Environmental groups will push for stronger enforcement language as well as climate change commitments, Sierra Club Trade Program Director Ben Beachy told Bloomberg Law. Environmental groups also want to eliminate provisions allowing oil and gas companies in Mexico to continue using arbitration panels to settle investment disputes, Beachy said.

Trump touted the success of trade talks at a press conference Nov. 7, saying the deals are “coming along fantastically” and that the new version of NAFTA “has gotten rave reviews.” Technical talks continue on the agreement with hopes it can be signed November 30.

Block the Deal?

Newly elected Democrats may be disinclined to give Trump a victory and prefer to block the pact altogether, Ujczo said.

Such a scenario is unlikely since the proposed agreement largely lines up with Democrats’ policy preferences, said Daniel Ikenson, director of the Cato Institute’s Herbert A. Stiefel Center for Trade Policy Subsidies.

While organized labor, an important Democratic constituency, is wary about free trade, the bulk of the Democratic base is more pro-trade than Republicans are, he said. "[Democrats] have to keep that in mind,” Reinsch said.

Exit polls suggest Trump’s trade protectionist policies didn’t prove popular among voters. ABC News found 25 percent of those polled said the administration’s trade policies have helped local economies while 31 percent said they have hurt and 36 percent said they did not have any effect.

Trump could gain leverage by threatening to pull out of NAFTA without any replacement. The resulting damage in relations with Canada and Mexico wouldn’t be an outcome Democrats want.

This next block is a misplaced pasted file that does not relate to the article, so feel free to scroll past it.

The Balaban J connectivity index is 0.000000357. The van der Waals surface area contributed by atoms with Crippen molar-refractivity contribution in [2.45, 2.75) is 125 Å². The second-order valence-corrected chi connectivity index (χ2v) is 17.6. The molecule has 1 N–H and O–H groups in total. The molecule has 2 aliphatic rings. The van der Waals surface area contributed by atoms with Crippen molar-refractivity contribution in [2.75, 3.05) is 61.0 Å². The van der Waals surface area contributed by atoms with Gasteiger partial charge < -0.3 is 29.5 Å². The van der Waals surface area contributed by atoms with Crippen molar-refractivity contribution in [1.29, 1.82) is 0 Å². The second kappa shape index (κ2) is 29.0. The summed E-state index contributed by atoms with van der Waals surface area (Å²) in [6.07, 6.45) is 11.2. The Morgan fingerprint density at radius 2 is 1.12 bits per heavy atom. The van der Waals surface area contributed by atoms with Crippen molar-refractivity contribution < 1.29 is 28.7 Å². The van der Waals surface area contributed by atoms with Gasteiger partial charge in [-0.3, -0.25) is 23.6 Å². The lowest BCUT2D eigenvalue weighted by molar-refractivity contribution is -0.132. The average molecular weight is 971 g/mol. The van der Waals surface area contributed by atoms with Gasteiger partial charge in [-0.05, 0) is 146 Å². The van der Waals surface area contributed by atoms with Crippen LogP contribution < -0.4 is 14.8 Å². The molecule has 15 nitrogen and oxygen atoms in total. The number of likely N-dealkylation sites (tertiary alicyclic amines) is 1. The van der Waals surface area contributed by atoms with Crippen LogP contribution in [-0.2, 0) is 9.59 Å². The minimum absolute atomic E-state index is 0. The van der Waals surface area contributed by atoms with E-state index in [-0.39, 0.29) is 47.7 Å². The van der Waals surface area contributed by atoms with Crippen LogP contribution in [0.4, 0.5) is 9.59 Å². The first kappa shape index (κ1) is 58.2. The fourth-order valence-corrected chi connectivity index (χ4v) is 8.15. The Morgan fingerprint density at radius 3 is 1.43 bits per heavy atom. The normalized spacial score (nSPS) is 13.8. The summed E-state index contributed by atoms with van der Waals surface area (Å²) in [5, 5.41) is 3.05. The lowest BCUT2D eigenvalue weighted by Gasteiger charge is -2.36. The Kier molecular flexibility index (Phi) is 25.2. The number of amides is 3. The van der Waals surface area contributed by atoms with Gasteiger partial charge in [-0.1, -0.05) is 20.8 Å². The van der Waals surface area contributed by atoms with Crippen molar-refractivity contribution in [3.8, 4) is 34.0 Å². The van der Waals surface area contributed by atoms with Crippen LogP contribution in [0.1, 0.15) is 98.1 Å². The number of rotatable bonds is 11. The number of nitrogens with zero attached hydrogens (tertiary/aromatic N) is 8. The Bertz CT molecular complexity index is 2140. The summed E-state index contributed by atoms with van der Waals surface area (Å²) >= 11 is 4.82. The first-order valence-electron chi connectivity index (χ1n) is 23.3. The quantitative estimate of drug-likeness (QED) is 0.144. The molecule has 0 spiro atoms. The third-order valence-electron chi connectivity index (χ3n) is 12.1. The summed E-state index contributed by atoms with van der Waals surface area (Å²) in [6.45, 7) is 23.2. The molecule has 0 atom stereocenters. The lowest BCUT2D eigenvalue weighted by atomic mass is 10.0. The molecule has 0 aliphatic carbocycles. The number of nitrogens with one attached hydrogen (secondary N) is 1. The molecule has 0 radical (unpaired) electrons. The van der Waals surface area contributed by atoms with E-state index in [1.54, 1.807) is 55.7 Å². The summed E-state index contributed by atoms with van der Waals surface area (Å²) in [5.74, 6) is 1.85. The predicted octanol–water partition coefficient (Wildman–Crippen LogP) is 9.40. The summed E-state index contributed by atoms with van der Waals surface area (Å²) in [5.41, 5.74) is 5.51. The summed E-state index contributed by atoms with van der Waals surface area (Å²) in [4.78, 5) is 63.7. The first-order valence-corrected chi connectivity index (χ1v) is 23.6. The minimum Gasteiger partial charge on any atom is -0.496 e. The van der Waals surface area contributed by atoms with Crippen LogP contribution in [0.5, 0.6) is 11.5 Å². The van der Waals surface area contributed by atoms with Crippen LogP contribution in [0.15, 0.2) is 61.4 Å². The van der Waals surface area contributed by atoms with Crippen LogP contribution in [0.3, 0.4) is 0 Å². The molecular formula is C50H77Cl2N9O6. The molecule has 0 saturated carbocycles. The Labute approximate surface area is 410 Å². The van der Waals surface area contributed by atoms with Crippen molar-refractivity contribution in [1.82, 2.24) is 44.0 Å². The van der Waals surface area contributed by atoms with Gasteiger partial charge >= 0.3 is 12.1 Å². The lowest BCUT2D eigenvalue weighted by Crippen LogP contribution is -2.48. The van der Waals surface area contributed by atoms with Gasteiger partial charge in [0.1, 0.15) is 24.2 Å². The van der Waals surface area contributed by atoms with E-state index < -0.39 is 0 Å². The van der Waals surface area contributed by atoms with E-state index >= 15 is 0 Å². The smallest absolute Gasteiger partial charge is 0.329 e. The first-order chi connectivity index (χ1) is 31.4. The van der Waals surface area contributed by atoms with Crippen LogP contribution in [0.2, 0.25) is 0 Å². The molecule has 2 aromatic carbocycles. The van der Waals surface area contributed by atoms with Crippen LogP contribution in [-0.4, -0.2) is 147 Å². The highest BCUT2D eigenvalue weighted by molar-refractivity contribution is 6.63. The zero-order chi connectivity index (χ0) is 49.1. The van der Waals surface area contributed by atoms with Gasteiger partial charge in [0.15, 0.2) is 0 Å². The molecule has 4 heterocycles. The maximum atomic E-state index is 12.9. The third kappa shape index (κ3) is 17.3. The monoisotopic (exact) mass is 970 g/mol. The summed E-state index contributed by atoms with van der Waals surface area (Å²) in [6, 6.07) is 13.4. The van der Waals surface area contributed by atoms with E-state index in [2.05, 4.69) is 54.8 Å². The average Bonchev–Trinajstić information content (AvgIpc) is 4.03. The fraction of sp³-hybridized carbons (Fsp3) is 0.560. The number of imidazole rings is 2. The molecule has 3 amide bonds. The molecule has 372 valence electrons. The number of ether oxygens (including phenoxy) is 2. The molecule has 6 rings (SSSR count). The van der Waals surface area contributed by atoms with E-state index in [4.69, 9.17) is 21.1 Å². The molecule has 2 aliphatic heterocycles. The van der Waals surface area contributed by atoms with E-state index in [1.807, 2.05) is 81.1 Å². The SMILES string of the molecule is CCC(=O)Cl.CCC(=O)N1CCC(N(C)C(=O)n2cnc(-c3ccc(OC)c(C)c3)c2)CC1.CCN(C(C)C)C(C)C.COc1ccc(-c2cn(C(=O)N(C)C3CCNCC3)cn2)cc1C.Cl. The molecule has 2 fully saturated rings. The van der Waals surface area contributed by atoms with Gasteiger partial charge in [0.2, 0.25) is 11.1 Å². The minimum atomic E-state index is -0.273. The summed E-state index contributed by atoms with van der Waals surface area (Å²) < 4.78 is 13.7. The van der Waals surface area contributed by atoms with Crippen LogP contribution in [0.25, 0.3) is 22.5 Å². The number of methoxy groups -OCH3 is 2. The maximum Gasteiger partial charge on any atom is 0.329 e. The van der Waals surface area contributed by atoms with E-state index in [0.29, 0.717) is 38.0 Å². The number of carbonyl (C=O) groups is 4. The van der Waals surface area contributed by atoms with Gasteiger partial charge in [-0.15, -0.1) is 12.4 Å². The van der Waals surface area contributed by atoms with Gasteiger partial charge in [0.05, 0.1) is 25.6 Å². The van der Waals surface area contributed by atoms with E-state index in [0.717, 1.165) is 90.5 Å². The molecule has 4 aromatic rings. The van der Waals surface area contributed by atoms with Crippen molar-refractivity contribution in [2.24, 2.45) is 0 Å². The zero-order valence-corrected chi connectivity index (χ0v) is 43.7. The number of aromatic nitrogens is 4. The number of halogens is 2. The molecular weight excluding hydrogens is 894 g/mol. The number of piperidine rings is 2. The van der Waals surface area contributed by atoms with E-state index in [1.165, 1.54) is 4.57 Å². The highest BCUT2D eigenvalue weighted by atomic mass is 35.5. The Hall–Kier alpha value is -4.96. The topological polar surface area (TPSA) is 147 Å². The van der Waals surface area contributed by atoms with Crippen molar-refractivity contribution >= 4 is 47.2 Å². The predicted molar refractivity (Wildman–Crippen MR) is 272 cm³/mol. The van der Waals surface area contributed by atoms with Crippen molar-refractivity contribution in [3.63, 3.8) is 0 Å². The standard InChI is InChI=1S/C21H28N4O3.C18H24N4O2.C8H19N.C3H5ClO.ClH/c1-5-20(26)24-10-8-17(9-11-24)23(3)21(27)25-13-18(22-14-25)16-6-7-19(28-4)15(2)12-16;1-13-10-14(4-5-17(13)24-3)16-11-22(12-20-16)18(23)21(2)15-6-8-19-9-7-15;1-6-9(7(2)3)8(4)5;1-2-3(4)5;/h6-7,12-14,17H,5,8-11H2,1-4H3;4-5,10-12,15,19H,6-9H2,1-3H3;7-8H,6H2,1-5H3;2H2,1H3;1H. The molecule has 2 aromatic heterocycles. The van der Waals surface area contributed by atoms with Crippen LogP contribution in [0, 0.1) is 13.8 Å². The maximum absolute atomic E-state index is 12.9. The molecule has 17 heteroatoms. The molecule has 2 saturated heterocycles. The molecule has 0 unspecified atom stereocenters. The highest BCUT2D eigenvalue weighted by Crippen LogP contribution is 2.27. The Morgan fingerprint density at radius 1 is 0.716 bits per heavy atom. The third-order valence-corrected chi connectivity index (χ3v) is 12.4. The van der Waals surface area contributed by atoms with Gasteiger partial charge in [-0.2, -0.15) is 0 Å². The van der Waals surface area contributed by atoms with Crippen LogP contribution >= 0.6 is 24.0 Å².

House Democrats will have few options if they want to curb tariffs Trump has imposed on steel and aluminum imports in the name of “national security.”

The Trade Expansion Act of 1962 gives the president vast authority to identify and remedy national security threats, Ikenson said.

The only remedy would be changing the law, which would probably trigger a Trump veto. Not enough lawmakers in the newly enlarged Senate Republican majority would be willing to join an override effort to make it successful, Reinsch said.


As for China, Reinsch said there’s more of a consensus in Congress than other trade issues, and some, such as Senate Minority Leader Chuck Schumer (D-N.Y.), believe Trump’s hardline approach is the right one.

“I can see complaints about how the tariffs are administered, how the exclusion process is administered, inadequate consultation and other process fouls, but not disagreement with the fundamental approach.”

The only Democratic resistance to Trump’s approach to China is likely to come from members in districts with businesses that were adversely affected by the China tariffs or by retaliatory tariffs levied by Beijing, Ikenson said.

(Updates with comments from President Trump and Sierra Club Trade Program Director Ben Beachy .)

With assistance from Brian Flood, Susan McInerney, and Andrew Wallender

To contact the reporter on this story: Rossella Brevetti in Washington at rbrevetti@bloomberglaw.com

To contact the editors on this story: Seth Stern at sstern@bloomberglaw.com; Jerome Ashton at jashton@bloomberglaw.com; Susan McInerney at smcinerney@bloomberglaw.com; Madelyn Callahan at macallah@bloomberglaw.com